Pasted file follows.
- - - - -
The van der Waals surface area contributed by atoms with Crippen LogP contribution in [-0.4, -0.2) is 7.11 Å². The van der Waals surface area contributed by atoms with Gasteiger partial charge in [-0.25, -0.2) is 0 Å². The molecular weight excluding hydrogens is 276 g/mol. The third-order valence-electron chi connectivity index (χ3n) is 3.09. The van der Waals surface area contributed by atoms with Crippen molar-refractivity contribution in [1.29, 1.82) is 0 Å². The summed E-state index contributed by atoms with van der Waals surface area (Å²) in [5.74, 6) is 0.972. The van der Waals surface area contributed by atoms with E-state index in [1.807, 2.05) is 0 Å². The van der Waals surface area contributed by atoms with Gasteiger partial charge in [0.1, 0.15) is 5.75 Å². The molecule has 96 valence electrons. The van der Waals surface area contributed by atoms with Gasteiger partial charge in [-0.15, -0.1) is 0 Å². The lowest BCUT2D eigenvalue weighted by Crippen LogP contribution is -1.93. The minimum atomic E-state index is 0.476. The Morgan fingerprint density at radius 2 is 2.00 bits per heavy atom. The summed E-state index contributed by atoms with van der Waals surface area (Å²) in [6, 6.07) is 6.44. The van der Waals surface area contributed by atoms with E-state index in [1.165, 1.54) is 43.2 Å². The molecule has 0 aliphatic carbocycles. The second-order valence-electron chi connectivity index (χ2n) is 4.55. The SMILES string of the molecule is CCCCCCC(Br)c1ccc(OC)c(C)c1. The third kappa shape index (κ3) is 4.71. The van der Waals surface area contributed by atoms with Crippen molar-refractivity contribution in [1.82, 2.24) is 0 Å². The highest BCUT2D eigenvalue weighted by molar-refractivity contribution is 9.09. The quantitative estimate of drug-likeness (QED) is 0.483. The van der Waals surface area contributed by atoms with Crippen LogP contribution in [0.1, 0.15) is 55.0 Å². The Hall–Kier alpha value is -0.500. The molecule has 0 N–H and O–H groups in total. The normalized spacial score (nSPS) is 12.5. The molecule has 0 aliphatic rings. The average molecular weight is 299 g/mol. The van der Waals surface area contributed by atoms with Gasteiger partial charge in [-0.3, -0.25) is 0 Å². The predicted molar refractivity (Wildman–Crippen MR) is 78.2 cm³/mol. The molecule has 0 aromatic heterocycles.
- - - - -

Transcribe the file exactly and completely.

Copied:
The van der Waals surface area contributed by atoms with Crippen LogP contribution in [-0.4, -0.2) is 7.11 Å². The van der Waals surface area contributed by atoms with Gasteiger partial charge in [-0.25, -0.2) is 0 Å². The molecular weight excluding hydrogens is 276 g/mol. The third-order valence-electron chi connectivity index (χ3n) is 3.09. The van der Waals surface area contributed by atoms with Crippen molar-refractivity contribution in [1.29, 1.82) is 0 Å². The summed E-state index contributed by atoms with van der Waals surface area (Å²) in [5.74, 6) is 0.972. The van der Waals surface area contributed by atoms with E-state index in [1.807, 2.05) is 0 Å². The van der Waals surface area contributed by atoms with Gasteiger partial charge in [0.1, 0.15) is 5.75 Å². The molecule has 96 valence electrons. The van der Waals surface area contributed by atoms with Gasteiger partial charge in [-0.15, -0.1) is 0 Å². The lowest BCUT2D eigenvalue weighted by Crippen LogP contribution is -1.93. The minimum atomic E-state index is 0.476. The Morgan fingerprint density at radius 2 is 2.00 bits per heavy atom. The summed E-state index contributed by atoms with van der Waals surface area (Å²) in [6, 6.07) is 6.44. The van der Waals surface area contributed by atoms with E-state index in [1.165, 1.54) is 43.2 Å². The molecule has 0 aliphatic carbocycles. The second-order valence-electron chi connectivity index (χ2n) is 4.55. The SMILES string of the molecule is CCCCCCC(Br)c1ccc(OC)c(C)c1. The third kappa shape index (κ3) is 4.71. The van der Waals surface area contributed by atoms with Crippen molar-refractivity contribution in [1.82, 2.24) is 0 Å². The highest BCUT2D eigenvalue weighted by molar-refractivity contribution is 9.09. The quantitative estimate of drug-likeness (QED) is 0.483. The van der Waals surface area contributed by atoms with Crippen LogP contribution in [0.1, 0.15) is 55.0 Å². The Hall–Kier alpha value is -0.500. The molecule has 0 N–H and O–H groups in total. The normalized spacial score (nSPS) is 12.5. The molecule has 0 aliphatic rings. The average molecular weight is 299 g/mol. The van der Waals surface area contributed by atoms with Gasteiger partial charge in [-0.3, -0.25) is 0 Å². The predicted molar refractivity (Wildman–Crippen MR) is 78.2 cm³/mol. The molecule has 0 aromatic heterocycles.